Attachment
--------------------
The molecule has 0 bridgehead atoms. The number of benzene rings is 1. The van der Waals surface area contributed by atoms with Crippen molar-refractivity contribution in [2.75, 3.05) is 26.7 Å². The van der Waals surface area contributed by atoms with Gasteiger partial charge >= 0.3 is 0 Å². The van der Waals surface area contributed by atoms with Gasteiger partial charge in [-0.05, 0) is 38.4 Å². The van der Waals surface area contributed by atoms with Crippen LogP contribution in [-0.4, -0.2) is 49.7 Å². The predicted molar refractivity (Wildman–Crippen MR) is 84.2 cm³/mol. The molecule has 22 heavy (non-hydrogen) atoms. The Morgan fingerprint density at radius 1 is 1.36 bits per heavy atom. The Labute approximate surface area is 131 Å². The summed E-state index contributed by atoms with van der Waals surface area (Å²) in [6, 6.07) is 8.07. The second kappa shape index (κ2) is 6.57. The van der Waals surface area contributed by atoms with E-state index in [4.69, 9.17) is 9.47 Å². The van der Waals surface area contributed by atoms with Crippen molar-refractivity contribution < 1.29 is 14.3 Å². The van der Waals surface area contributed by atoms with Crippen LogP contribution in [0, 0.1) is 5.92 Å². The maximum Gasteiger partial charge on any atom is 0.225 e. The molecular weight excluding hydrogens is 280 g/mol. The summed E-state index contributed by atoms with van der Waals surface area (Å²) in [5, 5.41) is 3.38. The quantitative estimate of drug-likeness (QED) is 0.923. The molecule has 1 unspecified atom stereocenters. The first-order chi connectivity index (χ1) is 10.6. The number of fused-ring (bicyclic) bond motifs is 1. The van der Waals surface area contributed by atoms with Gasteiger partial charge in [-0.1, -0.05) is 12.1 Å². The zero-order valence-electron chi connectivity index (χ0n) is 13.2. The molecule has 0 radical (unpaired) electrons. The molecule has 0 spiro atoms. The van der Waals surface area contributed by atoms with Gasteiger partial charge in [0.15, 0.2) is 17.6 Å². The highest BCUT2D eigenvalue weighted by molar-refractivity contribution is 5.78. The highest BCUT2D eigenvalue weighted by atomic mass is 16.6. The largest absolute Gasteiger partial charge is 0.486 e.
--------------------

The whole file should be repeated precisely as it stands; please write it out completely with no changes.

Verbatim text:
The molecule has 0 bridgehead atoms. The number of benzene rings is 1. The van der Waals surface area contributed by atoms with Crippen molar-refractivity contribution in [2.75, 3.05) is 26.7 Å². The van der Waals surface area contributed by atoms with Gasteiger partial charge >= 0.3 is 0 Å². The van der Waals surface area contributed by atoms with Gasteiger partial charge in [-0.05, 0) is 38.4 Å². The van der Waals surface area contributed by atoms with Crippen LogP contribution in [-0.4, -0.2) is 49.7 Å². The predicted molar refractivity (Wildman–Crippen MR) is 84.2 cm³/mol. The molecule has 22 heavy (non-hydrogen) atoms. The Morgan fingerprint density at radius 1 is 1.36 bits per heavy atom. The Labute approximate surface area is 131 Å². The summed E-state index contributed by atoms with van der Waals surface area (Å²) in [6, 6.07) is 8.07. The second kappa shape index (κ2) is 6.57. The van der Waals surface area contributed by atoms with E-state index in [4.69, 9.17) is 9.47 Å². The van der Waals surface area contributed by atoms with Crippen molar-refractivity contribution < 1.29 is 14.3 Å². The van der Waals surface area contributed by atoms with Crippen LogP contribution in [0, 0.1) is 5.92 Å². The maximum Gasteiger partial charge on any atom is 0.225 e. The molecular weight excluding hydrogens is 280 g/mol. The summed E-state index contributed by atoms with van der Waals surface area (Å²) in [5, 5.41) is 3.38. The quantitative estimate of drug-likeness (QED) is 0.923. The molecule has 1 unspecified atom stereocenters. The first-order chi connectivity index (χ1) is 10.6. The number of fused-ring (bicyclic) bond motifs is 1. The van der Waals surface area contributed by atoms with Gasteiger partial charge in [-0.1, -0.05) is 12.1 Å². The zero-order valence-electron chi connectivity index (χ0n) is 13.2. The molecule has 0 radical (unpaired) electrons. The molecule has 0 spiro atoms. The van der Waals surface area contributed by atoms with Gasteiger partial charge in [0.15, 0.2) is 17.6 Å². The highest BCUT2D eigenvalue weighted by molar-refractivity contribution is 5.78. The highest BCUT2D eigenvalue weighted by atomic mass is 16.6. The largest absolute Gasteiger partial charge is 0.486 e.